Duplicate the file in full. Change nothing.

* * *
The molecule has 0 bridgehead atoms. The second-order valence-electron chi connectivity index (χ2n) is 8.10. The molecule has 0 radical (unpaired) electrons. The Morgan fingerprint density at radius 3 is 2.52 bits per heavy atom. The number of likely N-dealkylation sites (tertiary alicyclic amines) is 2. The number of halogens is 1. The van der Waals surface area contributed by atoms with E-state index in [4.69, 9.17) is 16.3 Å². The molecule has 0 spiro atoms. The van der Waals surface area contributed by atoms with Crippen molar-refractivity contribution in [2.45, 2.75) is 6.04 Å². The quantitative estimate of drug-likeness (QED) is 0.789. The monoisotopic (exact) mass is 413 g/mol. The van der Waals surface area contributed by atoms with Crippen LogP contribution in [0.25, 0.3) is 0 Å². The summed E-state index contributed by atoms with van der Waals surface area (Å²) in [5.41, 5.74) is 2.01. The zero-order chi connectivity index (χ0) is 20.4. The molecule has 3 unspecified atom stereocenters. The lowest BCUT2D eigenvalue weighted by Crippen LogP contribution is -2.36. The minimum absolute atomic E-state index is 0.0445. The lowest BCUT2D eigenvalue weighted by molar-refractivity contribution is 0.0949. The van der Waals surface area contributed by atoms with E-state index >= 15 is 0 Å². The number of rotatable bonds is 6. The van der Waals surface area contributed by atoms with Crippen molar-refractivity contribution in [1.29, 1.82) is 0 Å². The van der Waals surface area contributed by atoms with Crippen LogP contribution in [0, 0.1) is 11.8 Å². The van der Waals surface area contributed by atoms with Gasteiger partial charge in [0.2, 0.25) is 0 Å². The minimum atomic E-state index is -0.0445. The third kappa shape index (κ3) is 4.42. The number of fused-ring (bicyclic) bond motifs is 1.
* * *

The molecule has 0 bridgehead atoms. The second-order valence-electron chi connectivity index (χ2n) is 8.10. The molecule has 0 radical (unpaired) electrons. The Morgan fingerprint density at radius 3 is 2.52 bits per heavy atom. The number of likely N-dealkylation sites (tertiary alicyclic amines) is 2. The number of halogens is 1. The van der Waals surface area contributed by atoms with E-state index in [4.69, 9.17) is 16.3 Å². The molecule has 0 spiro atoms. The van der Waals surface area contributed by atoms with Crippen molar-refractivity contribution in [2.45, 2.75) is 6.04 Å². The quantitative estimate of drug-likeness (QED) is 0.789. The monoisotopic (exact) mass is 413 g/mol. The van der Waals surface area contributed by atoms with Crippen LogP contribution in [0.25, 0.3) is 0 Å². The summed E-state index contributed by atoms with van der Waals surface area (Å²) in [5.41, 5.74) is 2.01. The zero-order chi connectivity index (χ0) is 20.4. The molecule has 3 unspecified atom stereocenters. The lowest BCUT2D eigenvalue weighted by Crippen LogP contribution is -2.36. The minimum absolute atomic E-state index is 0.0445. The lowest BCUT2D eigenvalue weighted by molar-refractivity contribution is 0.0949. The van der Waals surface area contributed by atoms with E-state index >= 15 is 0 Å². The number of rotatable bonds is 6. The van der Waals surface area contributed by atoms with Crippen molar-refractivity contribution in [1.29, 1.82) is 0 Å². The van der Waals surface area contributed by atoms with Crippen LogP contribution in [0, 0.1) is 11.8 Å². The van der Waals surface area contributed by atoms with Gasteiger partial charge in [0.2, 0.25) is 0 Å². The minimum atomic E-state index is -0.0445. The third kappa shape index (κ3) is 4.42. The number of fused-ring (bicyclic) bond motifs is 1.